Error has no rights, you know.

The genders are 100 percent interchangeable and we will make sure you agree! Are we getting tired of this media treatment yet?

Anyway, bucking the groupthink is a real, live journalist who should probably be sent to reeducation camp over the weekend. I don’t know where he got off thinking he could do this, but he got all skeptical about the value of this approach. In a newsroom! The gall!

John Kass is a traditional Christian at the Chicago Tribune and he has some questions regarding this debate:

Is it possible to be a traditional Christian or Muslim or Orthodox Jew — and hold to one’s faith on what constitutes marriage — and not be considered a bigot?

And is faith now a problem to be overcome, first marginalized by the state and then contained, so as not to get in the way of great changes to come?

No and yes. Can we go home now?

Oh wait, he has more. You should probably read the whole thing but it’s a little reflection on liberty and freedom … for all.

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Who knew Piers Morgan could be thought-provoking?

The Huffington Post’s Jon Ward is a thoughtful reporter and one who uncovers ghosts on his political beat with regularity. Earlier this week he wrote about the tension between evangelical morality and politics as it relates to changing marriage law to include same-sex couples.

Yesterday he wrote about something particularly fascinating. In the video above we see Piers Morgan and Suze Orman and Ryan Anderson. They’re debating the topic of marriage with Ryan T. Anderson. Their behavior is somewhat appalling but typical and represents a tension for those who do seek to define marriage in such a way as to include same-sex couples:

Piers Morgan’s CNN segment on Tuesday night was a vivid illustration of this tension. Morgan invited Ryan T. Anderson, a 31-year-old fellow from The Heritage Foundation, on his program to debate the issue. But Morgan did not have Anderson to sit at a table with him and Suze Orman, the 61-year-old financial guru, who is gay. Instead, Anderson was placed about 15 feet away from Morgan and Orman, among the audience, and had to debate from a distance.

The message, in both the language used by Morgan and Orman, and the physical placement of Anderson on the set, was clear: they thought him morally inferior. Evangelical leader Tim Keller talks about this dynamic — opponents of gay marriage being treated akin to bigoted groups such as white supremacists — in yesterday’s piece.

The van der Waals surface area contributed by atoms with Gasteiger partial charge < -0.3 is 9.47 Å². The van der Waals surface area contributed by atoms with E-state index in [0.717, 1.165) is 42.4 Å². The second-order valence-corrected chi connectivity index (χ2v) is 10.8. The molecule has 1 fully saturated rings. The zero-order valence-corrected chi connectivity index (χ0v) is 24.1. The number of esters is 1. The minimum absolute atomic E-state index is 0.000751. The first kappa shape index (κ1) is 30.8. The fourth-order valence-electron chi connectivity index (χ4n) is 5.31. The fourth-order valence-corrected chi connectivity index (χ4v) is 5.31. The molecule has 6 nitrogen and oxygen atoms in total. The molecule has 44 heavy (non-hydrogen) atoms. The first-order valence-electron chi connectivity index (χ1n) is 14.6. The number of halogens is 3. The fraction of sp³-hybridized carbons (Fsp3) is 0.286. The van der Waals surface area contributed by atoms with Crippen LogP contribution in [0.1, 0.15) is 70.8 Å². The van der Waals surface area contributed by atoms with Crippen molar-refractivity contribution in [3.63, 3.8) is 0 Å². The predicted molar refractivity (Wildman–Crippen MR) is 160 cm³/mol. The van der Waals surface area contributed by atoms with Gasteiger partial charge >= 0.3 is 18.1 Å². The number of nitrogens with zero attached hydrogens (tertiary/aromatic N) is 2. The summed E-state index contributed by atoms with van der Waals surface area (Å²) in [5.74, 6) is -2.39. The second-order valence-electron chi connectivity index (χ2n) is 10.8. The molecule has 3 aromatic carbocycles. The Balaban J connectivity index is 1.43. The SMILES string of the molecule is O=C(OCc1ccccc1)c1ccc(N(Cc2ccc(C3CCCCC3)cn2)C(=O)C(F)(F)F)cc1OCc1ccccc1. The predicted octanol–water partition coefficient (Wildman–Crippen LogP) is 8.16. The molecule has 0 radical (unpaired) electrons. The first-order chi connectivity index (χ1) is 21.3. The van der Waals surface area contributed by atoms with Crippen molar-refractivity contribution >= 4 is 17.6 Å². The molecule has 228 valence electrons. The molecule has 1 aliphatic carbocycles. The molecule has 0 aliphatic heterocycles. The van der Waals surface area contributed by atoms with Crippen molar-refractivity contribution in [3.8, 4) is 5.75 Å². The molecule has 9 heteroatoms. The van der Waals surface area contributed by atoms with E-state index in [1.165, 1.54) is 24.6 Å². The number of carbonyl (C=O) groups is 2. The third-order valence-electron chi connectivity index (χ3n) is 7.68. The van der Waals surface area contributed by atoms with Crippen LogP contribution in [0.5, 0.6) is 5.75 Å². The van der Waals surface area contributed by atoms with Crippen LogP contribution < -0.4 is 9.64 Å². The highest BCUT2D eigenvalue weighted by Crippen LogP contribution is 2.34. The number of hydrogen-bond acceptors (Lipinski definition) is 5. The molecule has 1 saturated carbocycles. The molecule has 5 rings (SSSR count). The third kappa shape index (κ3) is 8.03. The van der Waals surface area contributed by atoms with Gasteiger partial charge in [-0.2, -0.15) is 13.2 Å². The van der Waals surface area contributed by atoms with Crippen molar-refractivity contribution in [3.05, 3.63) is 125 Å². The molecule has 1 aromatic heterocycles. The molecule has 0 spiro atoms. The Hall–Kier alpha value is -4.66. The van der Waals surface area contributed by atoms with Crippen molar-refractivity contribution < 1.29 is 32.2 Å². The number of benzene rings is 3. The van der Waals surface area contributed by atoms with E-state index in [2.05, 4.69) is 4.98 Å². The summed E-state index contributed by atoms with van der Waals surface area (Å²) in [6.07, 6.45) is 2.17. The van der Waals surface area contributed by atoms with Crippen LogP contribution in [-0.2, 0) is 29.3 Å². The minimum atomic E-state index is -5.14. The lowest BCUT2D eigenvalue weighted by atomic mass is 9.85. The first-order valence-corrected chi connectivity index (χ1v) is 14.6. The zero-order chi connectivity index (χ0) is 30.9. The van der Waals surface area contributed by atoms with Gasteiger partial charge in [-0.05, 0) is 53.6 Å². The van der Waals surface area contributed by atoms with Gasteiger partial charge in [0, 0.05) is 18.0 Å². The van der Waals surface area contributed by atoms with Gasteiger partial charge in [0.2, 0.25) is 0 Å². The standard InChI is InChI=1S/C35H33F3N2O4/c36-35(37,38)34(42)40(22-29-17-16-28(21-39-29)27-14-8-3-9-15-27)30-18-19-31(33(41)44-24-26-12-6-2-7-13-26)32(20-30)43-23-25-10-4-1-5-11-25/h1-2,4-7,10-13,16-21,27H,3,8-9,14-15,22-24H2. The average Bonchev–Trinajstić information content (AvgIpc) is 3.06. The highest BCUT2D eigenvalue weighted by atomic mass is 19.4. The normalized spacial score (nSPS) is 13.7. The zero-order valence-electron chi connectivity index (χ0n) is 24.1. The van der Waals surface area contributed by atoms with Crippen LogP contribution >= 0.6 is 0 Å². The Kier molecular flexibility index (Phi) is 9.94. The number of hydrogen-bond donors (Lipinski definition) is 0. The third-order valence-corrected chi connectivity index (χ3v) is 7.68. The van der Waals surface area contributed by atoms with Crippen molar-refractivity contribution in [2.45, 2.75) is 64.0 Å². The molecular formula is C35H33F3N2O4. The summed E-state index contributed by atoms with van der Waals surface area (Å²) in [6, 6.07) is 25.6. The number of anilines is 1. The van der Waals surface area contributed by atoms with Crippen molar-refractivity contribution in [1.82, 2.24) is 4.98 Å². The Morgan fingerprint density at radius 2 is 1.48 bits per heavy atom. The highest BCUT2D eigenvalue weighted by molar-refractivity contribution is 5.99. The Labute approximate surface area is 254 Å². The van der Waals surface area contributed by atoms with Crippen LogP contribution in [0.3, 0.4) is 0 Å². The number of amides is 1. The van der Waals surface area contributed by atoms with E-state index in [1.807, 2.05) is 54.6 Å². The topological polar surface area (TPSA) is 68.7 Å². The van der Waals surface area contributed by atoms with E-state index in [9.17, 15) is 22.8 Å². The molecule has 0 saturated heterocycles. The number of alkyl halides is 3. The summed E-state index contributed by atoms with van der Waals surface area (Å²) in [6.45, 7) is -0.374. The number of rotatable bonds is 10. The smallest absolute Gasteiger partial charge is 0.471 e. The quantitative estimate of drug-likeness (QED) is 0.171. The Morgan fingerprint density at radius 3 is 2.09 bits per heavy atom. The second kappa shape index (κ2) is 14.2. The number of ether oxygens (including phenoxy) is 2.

What I liked about Piers Morgan’s approach here is that it was just a very transparent and honest approach to that taken by many media figures. As the Washington Post scandal showed, through ignorance or inability to understand the arguments made by marriage traditionalists or some other problem, many in the media are convinced that they’re fighting the equivalent of racists and that, as such, horrific treatment of the people and their arguments is justified.

Here’s another example of that. Poynter discusses how some media figures took part in that most brave and meaningful public sacrament: changing one’s Facebook avatar to support changing marriage laws to include same-sex couples. You can read about it at “Journalists share arguments for, against using same-sex marriage symbols on social media profiles.”

My favorite part:

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Marriage vs. marriage (or, What is marriage?)

Yesterday morning there was quite a bit of activity in and near the Supreme Court of the United States. You may have heard about that.

Citizens who wish to uphold the traditional understanding of marriage as an institution built around sexual complementarity marched to the Supreme Court where they encountered people who wish to reform that understanding to include same-sex couples.

It was an opportunity for reporters to let their snark fly on Twitter, as Will Saletan of Slate did when he wrote derisively of marriage traditionalists: